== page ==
Tanks and Anti-Tank Warfare
The deadlock of trench warfare spurred the development of new
technologies, among them were armored fighting vehicles, both wheeled
and tracked. First use by the British at the Somme in the fall of
1916 did not lead to a breakthrough. A massed tank attack at
Cambrai in November 1917 was promising, but a German counterattack
recovered the captured territory. The French and to a much lesser
degree the German developed tanks, but the United States was unable to
produce and delivery any in time to the Western Front. Copies of
the French Renault FT were built as well as a new joint development
with the British, the Mark VIII.
The German adapted tactics to deal with the tanks. They produced
special anti-tank guns and placed light field artillery closer to the
front. The built concrete barriers and traps and developed
anti-tank mines. Although some proponents of tanks claimed that
tanks won the war, this is a myth. Although tanks were useful,
Allied infantry and artillery were able to make progress without the
support of tanks. Notoriously unreliable, it took another decade
and a half for tanks to become capable of revolutionaizing warfare.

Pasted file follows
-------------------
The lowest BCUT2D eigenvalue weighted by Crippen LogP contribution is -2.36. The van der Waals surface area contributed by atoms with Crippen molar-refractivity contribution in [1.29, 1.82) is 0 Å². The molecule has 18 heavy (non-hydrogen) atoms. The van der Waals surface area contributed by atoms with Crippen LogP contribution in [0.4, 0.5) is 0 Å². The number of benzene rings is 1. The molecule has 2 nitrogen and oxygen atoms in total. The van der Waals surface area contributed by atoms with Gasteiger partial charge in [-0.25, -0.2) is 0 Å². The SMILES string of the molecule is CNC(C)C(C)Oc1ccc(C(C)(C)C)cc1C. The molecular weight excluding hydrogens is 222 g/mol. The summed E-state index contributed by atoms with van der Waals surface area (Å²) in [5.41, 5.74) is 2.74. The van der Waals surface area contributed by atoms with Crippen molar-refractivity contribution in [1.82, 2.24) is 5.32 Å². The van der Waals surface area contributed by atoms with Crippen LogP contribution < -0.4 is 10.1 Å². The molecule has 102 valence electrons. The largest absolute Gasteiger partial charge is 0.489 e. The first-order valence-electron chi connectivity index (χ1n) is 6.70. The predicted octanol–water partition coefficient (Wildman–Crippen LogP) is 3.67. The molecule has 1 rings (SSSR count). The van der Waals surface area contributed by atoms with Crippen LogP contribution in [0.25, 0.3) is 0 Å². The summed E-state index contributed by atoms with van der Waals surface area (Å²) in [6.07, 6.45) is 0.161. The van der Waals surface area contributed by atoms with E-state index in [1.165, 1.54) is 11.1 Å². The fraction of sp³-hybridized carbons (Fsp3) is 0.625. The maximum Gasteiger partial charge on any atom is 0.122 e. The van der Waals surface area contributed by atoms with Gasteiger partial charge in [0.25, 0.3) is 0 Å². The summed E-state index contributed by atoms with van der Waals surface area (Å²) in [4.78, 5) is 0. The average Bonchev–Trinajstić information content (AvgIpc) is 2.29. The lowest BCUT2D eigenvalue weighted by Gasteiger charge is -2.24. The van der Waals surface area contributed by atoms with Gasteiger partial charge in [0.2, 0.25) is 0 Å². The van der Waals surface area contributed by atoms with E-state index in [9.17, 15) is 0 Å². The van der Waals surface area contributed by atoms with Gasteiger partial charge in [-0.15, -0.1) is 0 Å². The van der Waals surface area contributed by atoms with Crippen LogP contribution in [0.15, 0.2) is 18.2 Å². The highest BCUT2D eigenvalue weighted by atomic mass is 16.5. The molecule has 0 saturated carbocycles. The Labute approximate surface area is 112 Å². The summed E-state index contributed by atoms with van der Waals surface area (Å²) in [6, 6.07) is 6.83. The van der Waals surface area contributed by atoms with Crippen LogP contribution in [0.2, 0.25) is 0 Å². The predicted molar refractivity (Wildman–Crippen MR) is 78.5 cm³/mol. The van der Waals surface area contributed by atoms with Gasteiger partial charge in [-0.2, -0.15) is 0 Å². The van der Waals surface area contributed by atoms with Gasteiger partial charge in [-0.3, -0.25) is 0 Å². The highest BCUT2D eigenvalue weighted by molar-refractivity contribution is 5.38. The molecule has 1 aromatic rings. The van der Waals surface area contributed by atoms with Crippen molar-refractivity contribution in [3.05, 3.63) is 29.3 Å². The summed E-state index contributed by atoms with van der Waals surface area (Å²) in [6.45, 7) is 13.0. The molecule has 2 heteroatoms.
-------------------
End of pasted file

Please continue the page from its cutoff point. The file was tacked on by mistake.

Army Signal Corps photos in the National Archives give a good feel for the technology of the time.
Construction of American armored cars, Judson Manufacturing Co, San Francisco.
Armored car; note the bullet dents in the armor.
Tank Corps School, Camp Polk, Raleigh, NC
Brisih tank advancing over German barbed wire enanglements. The
tank tears through entanglements as though it was made of paper.
Method of loading and unloading tanks from flat car. Taken at Exposition Park, Los Angeles, CA
A heavy British tank advancing on the Western Front while German
prisoners are bringing in wounded. This is not an uncommon sight
during the fighting.
British tank "Britannia".
Duluth, MN. British tank "Britannia running over Ford car.
French Renault tank equipped with machine gun, used by 1st tank brigade, USA. Varennes.
Small French tank carried on truck. When tanks are needed in a
great hurry at the front, they are often transported by the trucks
which are speedier. When a tank is damaged it is brought back to
the repair shop on a truck.
This American two-man six ton tank closely resembles the famous French
Renault, the terror of the German machine gun nests. For quick
transportationto places of safety the Ordnance Engineers have provided
a rubber tired, ball-bearing trailers. An American artillery
tractor being provided to haul the entire outfit over any kind of a
American Whippet Tank.
American tank is dragging an extra supply of fuel on a platform.
Radio equipped signals tank
Victory loan tank plowing along at altitude of 10,000 feet in its
sensational dash up Pike's peak. It broke all altitude records
for war machines when it reached a height of 11,200 feet. It also
broke records for continuous distance traveled and penetrated farther
into the snow than any other vehicle has ever done at this time of the